Forman was talking about her tiny Yorkie named Charlie. He has become a big deal at Village View Condominium.
Donnas' problems started before Charlie appeared in 2000 when she bought a unit here and moved in with her late mother's Shih Tzu, Rugby.
The five-member board sued to get rid of the dog, but Donna says they eventually dropped the issue. Things were quiet until Rugby died in 2006.
"I was like having panic attacks. I was going to work so upset, went to a psychiatrist. He put me on Zoloft to stop the panic attacks. I couldn't live without another dog," said Forman.
Therefore, Donna got Charlie.
Her attorney says at the time, the bylaws read: "Owners and their pets shall not use or permit the use of the premises in any manner which would be illegal or disturbing or a nuisance to other said owners."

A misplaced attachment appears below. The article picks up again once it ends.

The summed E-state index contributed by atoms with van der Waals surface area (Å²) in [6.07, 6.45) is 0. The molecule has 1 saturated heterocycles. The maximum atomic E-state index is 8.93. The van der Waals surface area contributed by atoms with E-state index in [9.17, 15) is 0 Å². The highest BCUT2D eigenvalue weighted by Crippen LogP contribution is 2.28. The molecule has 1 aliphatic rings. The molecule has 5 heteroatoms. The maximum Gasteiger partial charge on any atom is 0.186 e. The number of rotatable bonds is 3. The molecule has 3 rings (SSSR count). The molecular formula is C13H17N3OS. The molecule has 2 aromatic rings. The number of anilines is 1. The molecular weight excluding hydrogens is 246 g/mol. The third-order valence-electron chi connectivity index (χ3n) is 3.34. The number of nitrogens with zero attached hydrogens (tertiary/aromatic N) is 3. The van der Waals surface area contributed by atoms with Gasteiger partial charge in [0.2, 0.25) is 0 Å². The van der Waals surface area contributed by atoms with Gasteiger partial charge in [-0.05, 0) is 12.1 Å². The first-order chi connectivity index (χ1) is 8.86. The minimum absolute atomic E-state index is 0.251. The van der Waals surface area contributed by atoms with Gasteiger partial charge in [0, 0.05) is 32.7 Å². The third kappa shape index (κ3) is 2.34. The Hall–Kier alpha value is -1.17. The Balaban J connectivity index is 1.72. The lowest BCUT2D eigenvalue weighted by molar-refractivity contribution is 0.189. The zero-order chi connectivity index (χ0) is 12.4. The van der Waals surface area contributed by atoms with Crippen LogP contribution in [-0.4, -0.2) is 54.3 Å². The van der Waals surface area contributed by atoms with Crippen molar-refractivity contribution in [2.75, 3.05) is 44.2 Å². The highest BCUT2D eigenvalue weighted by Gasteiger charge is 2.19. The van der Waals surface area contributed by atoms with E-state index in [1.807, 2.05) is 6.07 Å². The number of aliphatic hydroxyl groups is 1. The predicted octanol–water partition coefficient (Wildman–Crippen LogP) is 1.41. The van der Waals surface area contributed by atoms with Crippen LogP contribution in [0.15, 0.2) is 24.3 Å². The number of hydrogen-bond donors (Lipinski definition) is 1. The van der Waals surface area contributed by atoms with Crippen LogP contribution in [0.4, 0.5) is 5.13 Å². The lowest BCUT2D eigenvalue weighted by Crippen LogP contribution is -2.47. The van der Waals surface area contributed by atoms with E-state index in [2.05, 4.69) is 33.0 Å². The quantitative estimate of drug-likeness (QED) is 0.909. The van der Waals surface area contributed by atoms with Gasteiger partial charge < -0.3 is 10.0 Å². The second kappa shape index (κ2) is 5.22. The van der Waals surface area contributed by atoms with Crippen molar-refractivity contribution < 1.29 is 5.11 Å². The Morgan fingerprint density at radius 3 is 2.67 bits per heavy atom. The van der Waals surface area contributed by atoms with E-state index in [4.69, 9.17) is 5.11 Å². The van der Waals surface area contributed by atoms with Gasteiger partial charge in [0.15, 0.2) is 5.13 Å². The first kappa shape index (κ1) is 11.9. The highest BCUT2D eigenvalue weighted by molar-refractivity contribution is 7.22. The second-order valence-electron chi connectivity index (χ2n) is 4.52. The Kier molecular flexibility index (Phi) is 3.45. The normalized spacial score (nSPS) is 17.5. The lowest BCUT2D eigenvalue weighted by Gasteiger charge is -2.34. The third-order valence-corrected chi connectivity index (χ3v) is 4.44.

Donna says Charlie never caused any problems.
"I had him in the kitchen. He cried as a puppy. Everybody on my floor said they didn't hear him," she said.
The board sued again and this time won, pointing out the condominium's house rules say positively no pets allowed for any reason.
However, Donna did not give up. She appealed and won with a judge pointing out bylaws override house rules.
Donna has spent about 20-thousand in legal fees.
On top of that, she and the other 23 owners must now pay the attorney representing the condominium board, anywhere from about 110 to 150 dollars each month for about two years.
"I feel terrible because there are a lot of people on fixed incomes and in this economy that's a lot of money," she said.